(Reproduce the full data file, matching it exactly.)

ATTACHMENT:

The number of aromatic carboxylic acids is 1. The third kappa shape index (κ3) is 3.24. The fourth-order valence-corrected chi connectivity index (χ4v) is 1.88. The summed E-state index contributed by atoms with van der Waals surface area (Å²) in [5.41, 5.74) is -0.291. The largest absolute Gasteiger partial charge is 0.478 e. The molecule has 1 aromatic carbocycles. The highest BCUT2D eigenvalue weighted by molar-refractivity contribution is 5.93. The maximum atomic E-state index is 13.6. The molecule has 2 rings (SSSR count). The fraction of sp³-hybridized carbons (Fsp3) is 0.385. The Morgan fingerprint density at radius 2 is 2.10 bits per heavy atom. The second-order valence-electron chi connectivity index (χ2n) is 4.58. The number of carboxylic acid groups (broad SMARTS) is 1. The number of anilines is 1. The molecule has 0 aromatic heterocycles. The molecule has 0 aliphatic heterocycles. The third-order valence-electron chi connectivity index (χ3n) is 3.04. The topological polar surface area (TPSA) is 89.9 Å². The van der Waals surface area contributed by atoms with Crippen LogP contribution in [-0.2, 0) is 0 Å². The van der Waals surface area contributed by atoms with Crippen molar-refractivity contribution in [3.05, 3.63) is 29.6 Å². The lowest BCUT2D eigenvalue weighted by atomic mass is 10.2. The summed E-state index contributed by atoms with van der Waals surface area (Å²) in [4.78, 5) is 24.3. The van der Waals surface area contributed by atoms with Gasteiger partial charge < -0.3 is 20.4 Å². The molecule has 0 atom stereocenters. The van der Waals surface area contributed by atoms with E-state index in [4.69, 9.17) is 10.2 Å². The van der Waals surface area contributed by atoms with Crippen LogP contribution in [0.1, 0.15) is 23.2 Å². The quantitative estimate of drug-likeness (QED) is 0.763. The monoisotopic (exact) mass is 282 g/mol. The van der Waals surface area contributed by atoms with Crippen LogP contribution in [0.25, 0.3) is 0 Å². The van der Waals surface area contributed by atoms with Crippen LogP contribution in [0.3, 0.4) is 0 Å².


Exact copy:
The number of aromatic carboxylic acids is 1. The third kappa shape index (κ3) is 3.24. The fourth-order valence-corrected chi connectivity index (χ4v) is 1.88. The summed E-state index contributed by atoms with van der Waals surface area (Å²) in [5.41, 5.74) is -0.291. The largest absolute Gasteiger partial charge is 0.478 e. The molecule has 1 aromatic carbocycles. The highest BCUT2D eigenvalue weighted by molar-refractivity contribution is 5.93. The maximum atomic E-state index is 13.6. The molecule has 2 rings (SSSR count). The fraction of sp³-hybridized carbons (Fsp3) is 0.385. The Morgan fingerprint density at radius 2 is 2.10 bits per heavy atom. The second-order valence-electron chi connectivity index (χ2n) is 4.58. The number of carboxylic acid groups (broad SMARTS) is 1. The number of anilines is 1. The molecule has 0 aromatic heterocycles. The molecule has 0 aliphatic heterocycles. The third-order valence-electron chi connectivity index (χ3n) is 3.04. The topological polar surface area (TPSA) is 89.9 Å². The van der Waals surface area contributed by atoms with Crippen LogP contribution in [-0.2, 0) is 0 Å². The van der Waals surface area contributed by atoms with Crippen molar-refractivity contribution in [3.05, 3.63) is 29.6 Å². The lowest BCUT2D eigenvalue weighted by atomic mass is 10.2. The summed E-state index contributed by atoms with van der Waals surface area (Å²) in [4.78, 5) is 24.3. The van der Waals surface area contributed by atoms with Gasteiger partial charge < -0.3 is 20.4 Å². The molecule has 0 atom stereocenters. The van der Waals surface area contributed by atoms with E-state index in [4.69, 9.17) is 10.2 Å². The van der Waals surface area contributed by atoms with Crippen LogP contribution in [0.1, 0.15) is 23.2 Å². The quantitative estimate of drug-likeness (QED) is 0.763. The monoisotopic (exact) mass is 282 g/mol. The van der Waals surface area contributed by atoms with Crippen LogP contribution in [0.25, 0.3) is 0 Å². The van der Waals surface area contributed by atoms with Crippen LogP contribution in [0.3, 0.4) is 0 Å².